Charter Schools

Charters Touted As Complete Replacement for Public Schools

Decentralized approaches and lots of options benefit everybody


When activists from the District and across the country gathered Tuesday at the U.S. Education Department to call for an end to school closures, American Federation of Teachers President Randi Weingarten issued a statement in solidarity: "It's time to fix, not close, our schools," she said.

A few miles away, Andy Smarick argued the opposite: it's time to close, not fix, our schools.

A crowd of edu-minded folks gathered at Busboys and Poets to hear Smarick explain his way of thinking and debate his conclusions with a panel including D.C. Chancellor Kaya Henderson.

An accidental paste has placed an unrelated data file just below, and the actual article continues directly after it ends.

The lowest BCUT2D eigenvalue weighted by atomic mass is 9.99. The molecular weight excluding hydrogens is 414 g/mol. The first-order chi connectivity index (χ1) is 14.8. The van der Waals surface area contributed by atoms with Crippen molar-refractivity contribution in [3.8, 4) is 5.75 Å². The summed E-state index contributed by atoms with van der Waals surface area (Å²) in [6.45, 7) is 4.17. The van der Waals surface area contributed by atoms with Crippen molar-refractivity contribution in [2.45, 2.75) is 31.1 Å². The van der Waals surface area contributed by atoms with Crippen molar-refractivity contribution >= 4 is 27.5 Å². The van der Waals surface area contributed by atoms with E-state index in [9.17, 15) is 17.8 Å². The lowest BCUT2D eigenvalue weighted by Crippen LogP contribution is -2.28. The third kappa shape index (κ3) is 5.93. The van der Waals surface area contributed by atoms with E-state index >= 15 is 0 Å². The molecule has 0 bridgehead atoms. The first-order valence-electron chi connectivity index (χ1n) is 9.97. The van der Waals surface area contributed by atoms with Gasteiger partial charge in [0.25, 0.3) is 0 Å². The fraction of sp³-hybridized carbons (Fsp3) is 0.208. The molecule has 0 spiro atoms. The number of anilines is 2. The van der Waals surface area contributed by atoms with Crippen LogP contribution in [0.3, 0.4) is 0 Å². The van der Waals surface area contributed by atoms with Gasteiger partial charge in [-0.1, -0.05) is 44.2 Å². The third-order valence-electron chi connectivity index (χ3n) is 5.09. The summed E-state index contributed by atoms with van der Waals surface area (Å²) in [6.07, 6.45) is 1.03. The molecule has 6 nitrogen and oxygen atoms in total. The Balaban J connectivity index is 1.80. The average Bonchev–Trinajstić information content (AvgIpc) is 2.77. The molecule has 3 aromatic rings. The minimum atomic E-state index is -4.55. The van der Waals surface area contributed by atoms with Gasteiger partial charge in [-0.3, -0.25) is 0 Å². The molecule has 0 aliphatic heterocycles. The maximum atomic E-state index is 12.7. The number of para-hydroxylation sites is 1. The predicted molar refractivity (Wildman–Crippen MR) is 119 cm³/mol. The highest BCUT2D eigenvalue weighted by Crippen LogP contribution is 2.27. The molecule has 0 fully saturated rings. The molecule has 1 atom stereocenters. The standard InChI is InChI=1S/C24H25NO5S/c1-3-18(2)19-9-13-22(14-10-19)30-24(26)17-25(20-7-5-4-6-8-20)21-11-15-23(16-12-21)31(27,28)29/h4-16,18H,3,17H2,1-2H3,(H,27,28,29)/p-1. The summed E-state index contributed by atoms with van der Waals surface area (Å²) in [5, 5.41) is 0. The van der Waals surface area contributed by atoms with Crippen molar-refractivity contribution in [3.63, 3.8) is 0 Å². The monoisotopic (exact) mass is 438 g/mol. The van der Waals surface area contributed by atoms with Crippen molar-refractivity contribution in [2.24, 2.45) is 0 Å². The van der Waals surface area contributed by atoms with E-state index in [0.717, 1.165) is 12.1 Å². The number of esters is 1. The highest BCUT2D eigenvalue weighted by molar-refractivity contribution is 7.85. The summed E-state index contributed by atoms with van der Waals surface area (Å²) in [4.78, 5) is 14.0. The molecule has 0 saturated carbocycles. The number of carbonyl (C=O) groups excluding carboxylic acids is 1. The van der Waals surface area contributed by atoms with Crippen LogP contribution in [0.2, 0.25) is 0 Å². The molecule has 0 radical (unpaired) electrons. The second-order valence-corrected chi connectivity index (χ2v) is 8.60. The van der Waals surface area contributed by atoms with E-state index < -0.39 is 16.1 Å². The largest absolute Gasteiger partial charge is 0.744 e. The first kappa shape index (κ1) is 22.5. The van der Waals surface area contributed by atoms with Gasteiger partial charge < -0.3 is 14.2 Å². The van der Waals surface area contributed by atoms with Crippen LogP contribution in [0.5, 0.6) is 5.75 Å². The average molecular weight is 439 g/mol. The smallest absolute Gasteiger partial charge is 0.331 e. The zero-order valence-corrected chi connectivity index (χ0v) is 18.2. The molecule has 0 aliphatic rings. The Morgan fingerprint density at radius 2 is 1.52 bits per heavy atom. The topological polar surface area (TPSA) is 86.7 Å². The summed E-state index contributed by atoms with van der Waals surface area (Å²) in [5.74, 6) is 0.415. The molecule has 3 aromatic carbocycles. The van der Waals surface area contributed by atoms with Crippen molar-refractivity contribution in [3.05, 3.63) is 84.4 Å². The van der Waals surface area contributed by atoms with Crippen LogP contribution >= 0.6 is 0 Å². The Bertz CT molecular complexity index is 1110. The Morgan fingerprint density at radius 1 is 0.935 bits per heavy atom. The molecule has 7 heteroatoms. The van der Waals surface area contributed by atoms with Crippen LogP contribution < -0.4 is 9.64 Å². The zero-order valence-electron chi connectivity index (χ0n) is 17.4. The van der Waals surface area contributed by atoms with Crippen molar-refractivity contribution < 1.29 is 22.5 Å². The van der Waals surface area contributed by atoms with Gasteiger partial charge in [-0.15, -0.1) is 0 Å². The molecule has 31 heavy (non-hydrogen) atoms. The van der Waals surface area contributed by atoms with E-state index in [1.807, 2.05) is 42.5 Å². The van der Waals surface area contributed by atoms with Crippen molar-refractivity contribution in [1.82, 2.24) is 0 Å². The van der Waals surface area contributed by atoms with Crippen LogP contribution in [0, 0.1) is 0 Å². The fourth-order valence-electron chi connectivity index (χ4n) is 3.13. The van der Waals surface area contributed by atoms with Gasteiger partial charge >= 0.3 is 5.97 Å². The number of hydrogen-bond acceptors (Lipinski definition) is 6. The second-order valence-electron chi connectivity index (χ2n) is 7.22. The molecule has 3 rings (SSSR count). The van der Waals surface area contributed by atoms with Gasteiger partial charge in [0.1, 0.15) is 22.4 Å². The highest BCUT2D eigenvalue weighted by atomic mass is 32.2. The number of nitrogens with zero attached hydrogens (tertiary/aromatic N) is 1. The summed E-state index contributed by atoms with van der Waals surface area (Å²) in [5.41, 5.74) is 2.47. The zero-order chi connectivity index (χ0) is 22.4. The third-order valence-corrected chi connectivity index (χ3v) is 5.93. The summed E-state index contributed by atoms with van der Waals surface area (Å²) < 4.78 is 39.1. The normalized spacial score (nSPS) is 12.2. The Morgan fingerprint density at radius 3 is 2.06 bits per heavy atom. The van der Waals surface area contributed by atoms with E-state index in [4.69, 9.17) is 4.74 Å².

Smarick, of the reform-oriented nonprofit Bellwether Education Partners, formerly worked as an executive for the National Alliance for Public Charter Schools and as New Jersey's deputy state superintendent of education. He's the author of a 2012 book, "The Urban School System of the Future," in which he outlines what he thinks it will take to improve public education.

It boils down to this: Traditional urban school systems are broken and can't be fixed. They have to be replaced. And charter schools should be the blueprint.